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Rule VII.—"Hiki-tori"
(Drawing of the bow)

The "Hiki-tori" is drawing the bow. The drawing is the next process to the "Uchi-okoshi," and consequently the bodily balance taken in the previous positions should not be altered except the further operation naturally requires some necessary change. As the bow arm pushes the bow forwards the middle joint of the arm will be in a slight degree turned inwards.

The archer at this time has to bear in mind that the pushing of the bow is being done with a force distributed evenly over the whole bow arm. In other words, the pushing should be performed evenly with the power of the whole arm and not evenly by the hand alone. Then the right hand should be drawn backwards and lowered, while the left acts on the bow, so that is will finally come into touch with the right shoulder joint.

When the process now mentioned is properly carried out, the left hand will naturally come to point at the mark, and at the same time the right will be found in the correct position, partly resting on the shoulder joint. On the contrary, however, if the archer fixes the left hand on the mark in haste at the beginning and then draws the string, it is not only a great strain upon the muscles, but hampers the firmness of the position.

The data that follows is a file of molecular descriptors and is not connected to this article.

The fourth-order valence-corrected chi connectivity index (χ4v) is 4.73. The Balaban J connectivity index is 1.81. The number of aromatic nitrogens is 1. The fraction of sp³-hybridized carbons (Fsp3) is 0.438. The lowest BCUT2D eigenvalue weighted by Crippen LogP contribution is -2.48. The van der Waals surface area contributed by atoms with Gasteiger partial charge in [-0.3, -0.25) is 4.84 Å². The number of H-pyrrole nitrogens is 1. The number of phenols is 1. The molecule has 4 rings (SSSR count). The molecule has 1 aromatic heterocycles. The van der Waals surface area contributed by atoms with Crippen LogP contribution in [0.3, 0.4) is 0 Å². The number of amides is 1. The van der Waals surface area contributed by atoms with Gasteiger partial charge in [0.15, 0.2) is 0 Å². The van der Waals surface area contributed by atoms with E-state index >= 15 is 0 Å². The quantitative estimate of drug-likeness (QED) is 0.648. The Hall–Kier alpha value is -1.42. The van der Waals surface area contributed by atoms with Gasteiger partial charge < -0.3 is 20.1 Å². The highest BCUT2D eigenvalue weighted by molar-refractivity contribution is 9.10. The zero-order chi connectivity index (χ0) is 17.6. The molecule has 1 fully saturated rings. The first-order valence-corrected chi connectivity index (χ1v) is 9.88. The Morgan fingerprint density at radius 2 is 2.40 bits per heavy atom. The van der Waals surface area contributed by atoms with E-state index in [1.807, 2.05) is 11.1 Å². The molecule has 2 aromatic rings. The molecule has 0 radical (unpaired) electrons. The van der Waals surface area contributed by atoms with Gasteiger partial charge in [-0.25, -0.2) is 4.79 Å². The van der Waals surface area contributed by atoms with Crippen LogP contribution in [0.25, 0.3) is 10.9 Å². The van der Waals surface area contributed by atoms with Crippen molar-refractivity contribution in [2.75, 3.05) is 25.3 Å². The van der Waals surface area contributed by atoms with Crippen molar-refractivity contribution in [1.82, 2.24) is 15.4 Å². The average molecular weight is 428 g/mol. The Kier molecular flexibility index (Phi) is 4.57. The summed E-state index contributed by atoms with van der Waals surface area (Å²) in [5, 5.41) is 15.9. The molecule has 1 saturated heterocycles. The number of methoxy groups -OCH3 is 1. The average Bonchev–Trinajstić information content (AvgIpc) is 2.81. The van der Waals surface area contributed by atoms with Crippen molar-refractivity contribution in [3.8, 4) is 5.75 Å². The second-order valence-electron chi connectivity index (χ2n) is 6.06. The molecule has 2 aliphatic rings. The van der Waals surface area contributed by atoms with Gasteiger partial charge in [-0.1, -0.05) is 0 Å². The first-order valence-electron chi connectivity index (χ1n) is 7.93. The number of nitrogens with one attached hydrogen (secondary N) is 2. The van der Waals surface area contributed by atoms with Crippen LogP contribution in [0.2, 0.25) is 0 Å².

The right hand should not be drawn back with an effort— beyond the easily available power of the archer, but as far back as the natural strength allows, because it is required that he should reserve the strength till the arrow is fully drawn, and he has to remain steady for some seconds to take exact aim. As a rule, the right hand will be drawn till it comes into touch with the shoulder joint, but this is not indispensable, and may be rightly altered according to the archer's different method of training.

This position is the most important one in archery, and the archer must take every precaution to keep up the perfect firmness of his body, yet at the same time easy and springy. The more natural it is, the more likely it is to possess these qualities.

Fig. 5—Hiki-tori